Walking at a moderate, consistent pace on a treadmill improves mobility in people with Parkinson's disease, a new study reports.
See also: Exercise is the fountain of youth. >>
The study found that for men and women with Parkinson's, 50 minutes of moderate but continuous walking three times a week helped improve how fast and how long they could walk, as well as their aerobic fitness.
"Difficulty walking is the greatest cause of disability in people with Parkinson's disease," said Lisa M. Shulman, M.D., professor of neurology at the University of Maryland School of Medicine, who presented the study. These findings, she said, have important implications for how people manage the disease because "low-intensity exercise can be done by most people with Parkinson's."
Shulman presented the results April 9 in Honolulu at the 63rd annual Meeting of the American Academy of Neurology.
Although earlier research had shown vigorous, high-intensity exercise to be the most effective way to improve problems with mobility and balance, Shulman said her study found that longer, low-intensity exercise was better. People doing a low-intensity workout significantly improved their performance in a six-minute walk test, which measured how far they could travel in that time. But those assigned to a more strenuous treadmill workout did not.
The study involved 67 people with Parkinson's who had problems walking. The individuals were randomly assigned to one of three exercise groups for three months. One group walked on a treadmill for 50 minutes; a second group was assigned to higher intensity treadmill training for 30 minutes; and a third group instead used weights and stretching exercises for muscle strength and range of motion in their lower body.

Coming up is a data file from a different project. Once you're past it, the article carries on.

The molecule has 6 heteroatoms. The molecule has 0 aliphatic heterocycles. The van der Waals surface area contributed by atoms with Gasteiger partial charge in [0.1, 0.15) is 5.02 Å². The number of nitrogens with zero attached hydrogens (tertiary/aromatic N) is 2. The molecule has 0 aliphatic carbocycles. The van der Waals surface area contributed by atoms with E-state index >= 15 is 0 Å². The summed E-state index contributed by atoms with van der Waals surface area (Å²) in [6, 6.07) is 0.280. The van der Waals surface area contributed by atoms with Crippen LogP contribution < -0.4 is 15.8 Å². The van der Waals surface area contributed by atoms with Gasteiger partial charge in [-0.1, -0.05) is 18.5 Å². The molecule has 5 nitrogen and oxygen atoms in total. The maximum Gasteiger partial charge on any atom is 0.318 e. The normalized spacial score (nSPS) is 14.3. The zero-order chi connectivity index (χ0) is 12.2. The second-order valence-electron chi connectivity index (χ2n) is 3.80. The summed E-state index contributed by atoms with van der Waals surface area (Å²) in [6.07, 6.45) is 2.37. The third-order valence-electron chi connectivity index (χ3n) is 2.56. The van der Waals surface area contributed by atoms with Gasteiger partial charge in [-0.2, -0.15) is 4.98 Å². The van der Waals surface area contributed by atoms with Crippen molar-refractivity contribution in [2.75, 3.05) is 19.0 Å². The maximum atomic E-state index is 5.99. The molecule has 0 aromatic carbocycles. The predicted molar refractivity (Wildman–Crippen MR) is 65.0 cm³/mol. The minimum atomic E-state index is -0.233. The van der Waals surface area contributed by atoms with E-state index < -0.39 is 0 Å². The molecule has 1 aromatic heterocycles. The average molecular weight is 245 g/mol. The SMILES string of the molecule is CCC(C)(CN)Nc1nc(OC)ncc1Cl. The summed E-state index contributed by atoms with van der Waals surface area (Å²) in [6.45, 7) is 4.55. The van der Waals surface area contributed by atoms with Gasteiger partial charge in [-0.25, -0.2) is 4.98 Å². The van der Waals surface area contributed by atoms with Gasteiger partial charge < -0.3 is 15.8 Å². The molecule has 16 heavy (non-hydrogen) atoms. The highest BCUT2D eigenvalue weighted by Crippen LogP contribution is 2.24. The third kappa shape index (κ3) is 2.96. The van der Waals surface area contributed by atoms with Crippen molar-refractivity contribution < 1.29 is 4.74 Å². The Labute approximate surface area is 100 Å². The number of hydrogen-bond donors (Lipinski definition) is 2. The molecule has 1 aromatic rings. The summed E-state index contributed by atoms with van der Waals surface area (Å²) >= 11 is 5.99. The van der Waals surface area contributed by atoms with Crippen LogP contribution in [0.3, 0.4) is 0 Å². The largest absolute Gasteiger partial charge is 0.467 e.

Although the researchers saw positive effects with all three types of exercise, those in the low-intensity group and the stretching and weights group showed significant improvement on the six-minute walk test — but the high-intensity group did not.
In other findings, cardiovascular fitness improved significantly for both treadmill groups but not for the stretching and resistance group. Finally, only the weights and stretching group had a significant improvement on the motor scale of the Parkinson's disease rating scale.
"Our results suggest that a combination of low-intensity training and stretching-resistance training may achieve the greatest improvements for people with Parkinson's disease," Shulman said.
Commenting on the study, Rajesh Pahwa, M.D., professor of neurology at the University of Kansas Medical Center, points out that all three groups improved. "Exercise is good," he says, for people with Parkinson's. However, he warns that the benefits of high-intensity exercise should not be dismissed because other studies on animals with Parkinson's have found that high-intensity exercise protects brain cells affected by the disease.
"I would not be surprised if in the future we have other studies showing high-intensity exercise had other benefits this study did not measure," Pahwa says.
Bob Kirsch is a health and medical writer based in New York.
Discounts & Benefits
Next ArticleRead This